Agency raises in cursory fashion several additional objections to the district court's finding of a compensable taking. Only two of them merit attention here. First, Agency cites Wilfong v. United States, 480 F.2d 1326, 202 Ct.Cl. 616 (1973), and National By-Products, Inc. v. United States, 405 F.2d 1256, 186 Ct.Cl. 546 (1969), for the proposition that governmental interference with a private citizen's property rights must be permanent before a compensable taking has occurred. Agency submits that its interference with Elks' property rights has not been permanent, and therefore that no taking has occurred which would require compensation under the Constitution. Second, Agency argues that the redevelopment plan under examination here is a proper and lawful exercise of the police power of the State. Consequently, Agency contends, its actions did not constitute a taking of property in violation of the Fifth Amendment.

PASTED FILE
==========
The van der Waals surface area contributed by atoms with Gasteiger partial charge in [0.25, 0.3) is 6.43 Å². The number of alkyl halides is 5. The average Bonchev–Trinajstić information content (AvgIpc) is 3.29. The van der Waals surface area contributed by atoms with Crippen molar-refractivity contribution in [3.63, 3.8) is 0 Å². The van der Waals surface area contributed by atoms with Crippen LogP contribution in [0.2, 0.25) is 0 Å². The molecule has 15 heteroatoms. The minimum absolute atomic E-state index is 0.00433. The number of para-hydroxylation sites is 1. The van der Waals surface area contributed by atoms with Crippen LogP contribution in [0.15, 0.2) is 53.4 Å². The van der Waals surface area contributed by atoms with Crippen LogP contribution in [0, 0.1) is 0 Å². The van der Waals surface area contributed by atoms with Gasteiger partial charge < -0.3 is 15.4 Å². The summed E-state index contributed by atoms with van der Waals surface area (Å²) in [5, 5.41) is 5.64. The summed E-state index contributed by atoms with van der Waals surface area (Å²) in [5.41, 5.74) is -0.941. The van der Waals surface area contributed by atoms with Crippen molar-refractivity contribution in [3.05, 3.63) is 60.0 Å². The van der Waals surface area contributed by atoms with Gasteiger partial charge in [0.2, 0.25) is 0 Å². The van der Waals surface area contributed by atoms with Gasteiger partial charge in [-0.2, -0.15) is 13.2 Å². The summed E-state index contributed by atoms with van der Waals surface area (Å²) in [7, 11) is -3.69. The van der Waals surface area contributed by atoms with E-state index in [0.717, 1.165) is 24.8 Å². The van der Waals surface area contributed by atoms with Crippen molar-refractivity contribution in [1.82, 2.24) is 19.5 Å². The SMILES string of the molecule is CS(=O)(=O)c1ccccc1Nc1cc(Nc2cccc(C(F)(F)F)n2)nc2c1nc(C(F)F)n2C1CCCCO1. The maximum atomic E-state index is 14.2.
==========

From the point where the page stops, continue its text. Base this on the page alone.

Neither of Agency's contentions dissuades us from our holding that a compensable taking has been effected in this case. Agency, citing Wilfong, supra, and National By-Products, supra, urges that permanence of governmental interference is a prerequisite to a compensable taking under the Fifth Amendment. The requirement of permanence is most prominent in flood (National By-Products ) and overflight (Wilfong ) cases. Such cases involve an act (aircraft overflight) or an event (a flood) which, by its nature, can be easily terminated or transpires over a short period of time. Wilfong v. United States, supra, at 1330. Given such circumstances, the courts have required that the effect of the act or event create an “intermittent interference that is either permanent or at least of a prospective duration so indefinite as to be constructively permanent.” Id. at 1328. The facts of the instant case do not present an act or event that can be removed “conveniently, quickly and at will.” Id. at 1330. Further, the result of Agency action has not been intermittent. Agency's interference with Elks' property rights commenced in 1966, and thereafter such interference has been continuous. Under these circumstances, we hold that Elks has not failed to meet a permanency requirement which failure would excuse Agency from paying for the taking it has effected.